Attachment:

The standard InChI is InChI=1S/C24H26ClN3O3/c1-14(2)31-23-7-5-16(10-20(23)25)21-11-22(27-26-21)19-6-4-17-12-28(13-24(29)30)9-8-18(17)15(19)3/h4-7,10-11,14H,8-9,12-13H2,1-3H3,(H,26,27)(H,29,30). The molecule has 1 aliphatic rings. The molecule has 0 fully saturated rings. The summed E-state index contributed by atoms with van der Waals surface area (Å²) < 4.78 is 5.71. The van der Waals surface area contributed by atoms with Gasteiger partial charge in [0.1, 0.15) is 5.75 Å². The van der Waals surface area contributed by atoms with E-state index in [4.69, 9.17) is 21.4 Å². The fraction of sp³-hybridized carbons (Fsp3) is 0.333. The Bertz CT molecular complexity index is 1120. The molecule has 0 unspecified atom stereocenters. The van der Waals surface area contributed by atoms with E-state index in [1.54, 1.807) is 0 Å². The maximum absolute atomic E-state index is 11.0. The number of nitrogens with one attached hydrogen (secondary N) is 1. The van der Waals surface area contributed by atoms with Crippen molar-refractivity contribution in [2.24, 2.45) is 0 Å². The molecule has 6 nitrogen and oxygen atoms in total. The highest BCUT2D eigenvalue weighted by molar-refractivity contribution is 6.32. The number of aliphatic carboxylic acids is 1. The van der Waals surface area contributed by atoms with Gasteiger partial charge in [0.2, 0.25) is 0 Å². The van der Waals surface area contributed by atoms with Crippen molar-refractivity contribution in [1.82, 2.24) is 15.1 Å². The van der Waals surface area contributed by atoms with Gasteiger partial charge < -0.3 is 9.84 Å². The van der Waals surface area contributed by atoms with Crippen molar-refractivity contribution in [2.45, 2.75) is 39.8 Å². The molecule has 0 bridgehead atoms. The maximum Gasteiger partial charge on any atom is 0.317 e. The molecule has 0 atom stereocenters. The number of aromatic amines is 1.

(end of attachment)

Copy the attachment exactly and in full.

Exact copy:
The standard InChI is InChI=1S/C24H26ClN3O3/c1-14(2)31-23-7-5-16(10-20(23)25)21-11-22(27-26-21)19-6-4-17-12-28(13-24(29)30)9-8-18(17)15(19)3/h4-7,10-11,14H,8-9,12-13H2,1-3H3,(H,26,27)(H,29,30). The molecule has 1 aliphatic rings. The molecule has 0 fully saturated rings. The summed E-state index contributed by atoms with van der Waals surface area (Å²) < 4.78 is 5.71. The van der Waals surface area contributed by atoms with Gasteiger partial charge in [0.1, 0.15) is 5.75 Å². The van der Waals surface area contributed by atoms with E-state index in [4.69, 9.17) is 21.4 Å². The fraction of sp³-hybridized carbons (Fsp3) is 0.333. The Bertz CT molecular complexity index is 1120. The molecule has 0 unspecified atom stereocenters. The van der Waals surface area contributed by atoms with E-state index in [1.54, 1.807) is 0 Å². The maximum absolute atomic E-state index is 11.0. The number of nitrogens with one attached hydrogen (secondary N) is 1. The van der Waals surface area contributed by atoms with Crippen molar-refractivity contribution in [2.24, 2.45) is 0 Å². The molecule has 6 nitrogen and oxygen atoms in total. The highest BCUT2D eigenvalue weighted by molar-refractivity contribution is 6.32. The number of aliphatic carboxylic acids is 1. The van der Waals surface area contributed by atoms with Gasteiger partial charge in [0.2, 0.25) is 0 Å². The van der Waals surface area contributed by atoms with Crippen molar-refractivity contribution in [1.82, 2.24) is 15.1 Å². The van der Waals surface area contributed by atoms with Gasteiger partial charge < -0.3 is 9.84 Å². The van der Waals surface area contributed by atoms with Crippen molar-refractivity contribution in [2.45, 2.75) is 39.8 Å². The molecule has 0 bridgehead atoms. The maximum Gasteiger partial charge on any atom is 0.317 e. The molecule has 0 atom stereocenters. The number of aromatic amines is 1.